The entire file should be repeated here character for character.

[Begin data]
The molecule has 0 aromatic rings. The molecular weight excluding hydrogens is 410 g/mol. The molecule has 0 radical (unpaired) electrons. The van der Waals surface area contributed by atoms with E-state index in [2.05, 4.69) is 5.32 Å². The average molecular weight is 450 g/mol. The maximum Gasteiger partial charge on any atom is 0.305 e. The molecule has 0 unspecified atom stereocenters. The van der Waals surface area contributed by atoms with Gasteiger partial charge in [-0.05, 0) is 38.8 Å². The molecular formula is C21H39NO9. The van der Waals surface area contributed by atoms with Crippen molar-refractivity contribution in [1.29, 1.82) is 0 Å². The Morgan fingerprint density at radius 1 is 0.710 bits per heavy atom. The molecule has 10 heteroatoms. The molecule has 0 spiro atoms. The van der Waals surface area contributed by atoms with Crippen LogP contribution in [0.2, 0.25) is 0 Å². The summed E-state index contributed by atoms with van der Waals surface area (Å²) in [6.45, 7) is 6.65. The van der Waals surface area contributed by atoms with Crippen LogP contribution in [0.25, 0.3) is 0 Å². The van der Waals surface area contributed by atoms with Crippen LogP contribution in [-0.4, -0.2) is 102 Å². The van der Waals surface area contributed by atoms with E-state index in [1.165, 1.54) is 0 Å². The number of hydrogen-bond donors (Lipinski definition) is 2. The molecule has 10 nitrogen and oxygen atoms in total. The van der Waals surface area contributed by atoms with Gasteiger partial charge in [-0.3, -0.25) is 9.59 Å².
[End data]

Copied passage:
The molecule has 0 aromatic rings. The molecular weight excluding hydrogens is 410 g/mol. The molecule has 0 radical (unpaired) electrons. The van der Waals surface area contributed by atoms with E-state index in [2.05, 4.69) is 5.32 Å². The average molecular weight is 450 g/mol. The maximum Gasteiger partial charge on any atom is 0.305 e. The molecule has 0 unspecified atom stereocenters. The van der Waals surface area contributed by atoms with Gasteiger partial charge in [-0.05, 0) is 38.8 Å². The molecular formula is C21H39NO9. The van der Waals surface area contributed by atoms with Crippen molar-refractivity contribution in [1.29, 1.82) is 0 Å². The Morgan fingerprint density at radius 1 is 0.710 bits per heavy atom. The molecule has 10 heteroatoms. The molecule has 0 spiro atoms. The van der Waals surface area contributed by atoms with Crippen LogP contribution in [0.2, 0.25) is 0 Å². The summed E-state index contributed by atoms with van der Waals surface area (Å²) in [6.45, 7) is 6.65. The van der Waals surface area contributed by atoms with Crippen LogP contribution in [0.25, 0.3) is 0 Å². The van der Waals surface area contributed by atoms with Crippen LogP contribution in [-0.4, -0.2) is 102 Å². The van der Waals surface area contributed by atoms with E-state index in [1.165, 1.54) is 0 Å². The number of hydrogen-bond donors (Lipinski definition) is 2. The molecule has 10 nitrogen and oxygen atoms in total. The van der Waals surface area contributed by atoms with Gasteiger partial charge in [-0.3, -0.25) is 9.59 Å².